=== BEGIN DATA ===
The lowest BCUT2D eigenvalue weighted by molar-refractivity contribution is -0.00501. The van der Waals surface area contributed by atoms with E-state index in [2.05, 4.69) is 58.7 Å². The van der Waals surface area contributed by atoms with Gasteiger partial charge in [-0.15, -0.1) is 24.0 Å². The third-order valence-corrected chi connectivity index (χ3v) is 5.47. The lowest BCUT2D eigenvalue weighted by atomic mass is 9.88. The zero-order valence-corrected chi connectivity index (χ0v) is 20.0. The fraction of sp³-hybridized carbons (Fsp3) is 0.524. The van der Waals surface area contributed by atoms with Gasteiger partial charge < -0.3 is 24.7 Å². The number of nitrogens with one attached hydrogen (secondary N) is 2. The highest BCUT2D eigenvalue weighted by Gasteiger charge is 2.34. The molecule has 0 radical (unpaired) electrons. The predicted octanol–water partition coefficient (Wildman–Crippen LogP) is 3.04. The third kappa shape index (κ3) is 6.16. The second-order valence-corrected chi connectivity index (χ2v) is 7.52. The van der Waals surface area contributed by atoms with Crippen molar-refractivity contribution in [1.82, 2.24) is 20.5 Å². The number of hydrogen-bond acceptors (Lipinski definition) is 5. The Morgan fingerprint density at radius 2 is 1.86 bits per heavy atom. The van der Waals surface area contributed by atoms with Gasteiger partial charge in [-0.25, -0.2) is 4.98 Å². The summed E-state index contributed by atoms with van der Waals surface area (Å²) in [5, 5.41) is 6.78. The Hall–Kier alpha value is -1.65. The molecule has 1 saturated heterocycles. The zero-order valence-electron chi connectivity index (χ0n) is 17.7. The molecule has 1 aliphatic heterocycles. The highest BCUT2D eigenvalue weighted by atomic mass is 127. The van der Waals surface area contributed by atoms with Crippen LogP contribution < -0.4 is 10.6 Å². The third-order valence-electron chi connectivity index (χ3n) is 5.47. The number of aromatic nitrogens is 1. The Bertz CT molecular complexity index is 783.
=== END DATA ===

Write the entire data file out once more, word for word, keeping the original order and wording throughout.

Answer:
The lowest BCUT2D eigenvalue weighted by molar-refractivity contribution is -0.00501. The van der Waals surface area contributed by atoms with E-state index in [2.05, 4.69) is 58.7 Å². The van der Waals surface area contributed by atoms with Gasteiger partial charge in [-0.15, -0.1) is 24.0 Å². The third-order valence-corrected chi connectivity index (χ3v) is 5.47. The lowest BCUT2D eigenvalue weighted by atomic mass is 9.88. The zero-order valence-corrected chi connectivity index (χ0v) is 20.0. The fraction of sp³-hybridized carbons (Fsp3) is 0.524. The van der Waals surface area contributed by atoms with Gasteiger partial charge < -0.3 is 24.7 Å². The number of nitrogens with one attached hydrogen (secondary N) is 2. The highest BCUT2D eigenvalue weighted by Gasteiger charge is 2.34. The molecule has 0 radical (unpaired) electrons. The predicted octanol–water partition coefficient (Wildman–Crippen LogP) is 3.04. The third kappa shape index (κ3) is 6.16. The second-order valence-corrected chi connectivity index (χ2v) is 7.52. The van der Waals surface area contributed by atoms with Crippen molar-refractivity contribution in [1.82, 2.24) is 20.5 Å². The number of hydrogen-bond acceptors (Lipinski definition) is 5. The Morgan fingerprint density at radius 2 is 1.86 bits per heavy atom. The van der Waals surface area contributed by atoms with Gasteiger partial charge in [-0.25, -0.2) is 4.98 Å². The summed E-state index contributed by atoms with van der Waals surface area (Å²) in [5, 5.41) is 6.78. The Hall–Kier alpha value is -1.65. The molecule has 1 saturated heterocycles. The zero-order valence-electron chi connectivity index (χ0n) is 17.7. The molecule has 1 aliphatic heterocycles. The highest BCUT2D eigenvalue weighted by atomic mass is 127. The van der Waals surface area contributed by atoms with Crippen LogP contribution < -0.4 is 10.6 Å². The third-order valence-electron chi connectivity index (χ3n) is 5.47. The number of aromatic nitrogens is 1. The Bertz CT molecular complexity index is 783.